Do religious identity and media messages join forces? Young Dutch Muslims' identification management strategies in the Netherlands
SourceEthnicities, 23, 1, (2023), pp. 26-45
Article / Letter to editor
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SW OZ RSCR SOC
SubjectInequality, cohesion and modernization; Ongelijkheid, cohesie en modernisering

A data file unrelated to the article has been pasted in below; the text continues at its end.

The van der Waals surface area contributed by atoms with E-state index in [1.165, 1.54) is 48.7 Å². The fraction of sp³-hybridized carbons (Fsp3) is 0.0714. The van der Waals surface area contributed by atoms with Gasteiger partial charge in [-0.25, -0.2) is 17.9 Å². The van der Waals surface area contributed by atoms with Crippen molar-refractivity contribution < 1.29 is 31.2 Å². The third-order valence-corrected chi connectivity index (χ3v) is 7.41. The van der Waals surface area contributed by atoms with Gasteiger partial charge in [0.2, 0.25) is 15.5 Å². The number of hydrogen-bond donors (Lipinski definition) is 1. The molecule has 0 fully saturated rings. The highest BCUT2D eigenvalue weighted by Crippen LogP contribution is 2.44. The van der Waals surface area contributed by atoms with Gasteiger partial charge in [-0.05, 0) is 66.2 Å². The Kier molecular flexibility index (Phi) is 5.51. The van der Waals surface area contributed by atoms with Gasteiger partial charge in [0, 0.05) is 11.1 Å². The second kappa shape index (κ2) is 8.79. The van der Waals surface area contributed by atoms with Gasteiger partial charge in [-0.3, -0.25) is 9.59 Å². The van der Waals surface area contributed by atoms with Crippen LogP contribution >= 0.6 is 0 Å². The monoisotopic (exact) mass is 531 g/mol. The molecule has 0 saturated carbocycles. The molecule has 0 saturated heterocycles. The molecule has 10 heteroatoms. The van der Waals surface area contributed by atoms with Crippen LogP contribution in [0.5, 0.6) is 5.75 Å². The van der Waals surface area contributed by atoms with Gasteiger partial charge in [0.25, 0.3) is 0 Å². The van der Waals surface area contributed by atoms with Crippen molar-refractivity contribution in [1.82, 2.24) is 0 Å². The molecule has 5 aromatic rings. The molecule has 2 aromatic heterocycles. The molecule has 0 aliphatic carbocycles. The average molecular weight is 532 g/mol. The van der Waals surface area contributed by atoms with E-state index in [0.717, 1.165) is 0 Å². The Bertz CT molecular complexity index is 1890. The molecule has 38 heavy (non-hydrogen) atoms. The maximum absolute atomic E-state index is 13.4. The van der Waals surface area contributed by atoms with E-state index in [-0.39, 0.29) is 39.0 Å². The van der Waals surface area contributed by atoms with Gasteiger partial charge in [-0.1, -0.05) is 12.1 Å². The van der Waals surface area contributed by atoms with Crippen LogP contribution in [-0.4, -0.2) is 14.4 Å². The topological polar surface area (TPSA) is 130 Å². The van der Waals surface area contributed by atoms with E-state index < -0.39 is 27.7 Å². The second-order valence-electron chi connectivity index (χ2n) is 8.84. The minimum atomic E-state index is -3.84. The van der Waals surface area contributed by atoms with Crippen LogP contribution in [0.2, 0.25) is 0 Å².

This study investigates, using an experimental study, the consequences of negative and positive media messages on young Muslims by gaining insight into who, and under which circumstances, engages in certain collective or individual identity-management strategies. Based on Social Identity Theory (SIT) and previous literature, we expect that negative and more positive media messages moderate the relationship between the degree of identification with the religious group and the application of identity-management strategies. Factor analyses illustrate the presence of at least three types of strategies: collective-fight strategies (meaning one is willing to fight for the group), collective flight-strategies (that entail no change of the status quo) and individual strategies (strategies that solely benefit the individual). Contributions are made empirically and theoretically. Empirically, we measure and group all proposed identity-management strategies based on our findings among the same research population. Theoretically, we hypothesise about how both negative and positive media messages condition the role of religious saliency for Muslims' identity-management strategies. Results from a survey-embedded experiment among Dutch Moroccan and Turkish Muslims show that high identifiers are more likely to apply fight strategies, and less likely to apply individual strategies (in line with SIT). Regardless of tone, exposure to messages mentioning Muslims make the application of fight strategies more likely among high identifiers. Meanwhile lower identifiers feel a reduced need for change when exposed to more positive messages. These insights in the (mutual) role of religious identification and media messages shed new light on how media messages can bring about group distances, intergroup conflicts and intragroup cohesion and provide a stepping-stone for future research to further insight in the systemic and long-term implications thereof.
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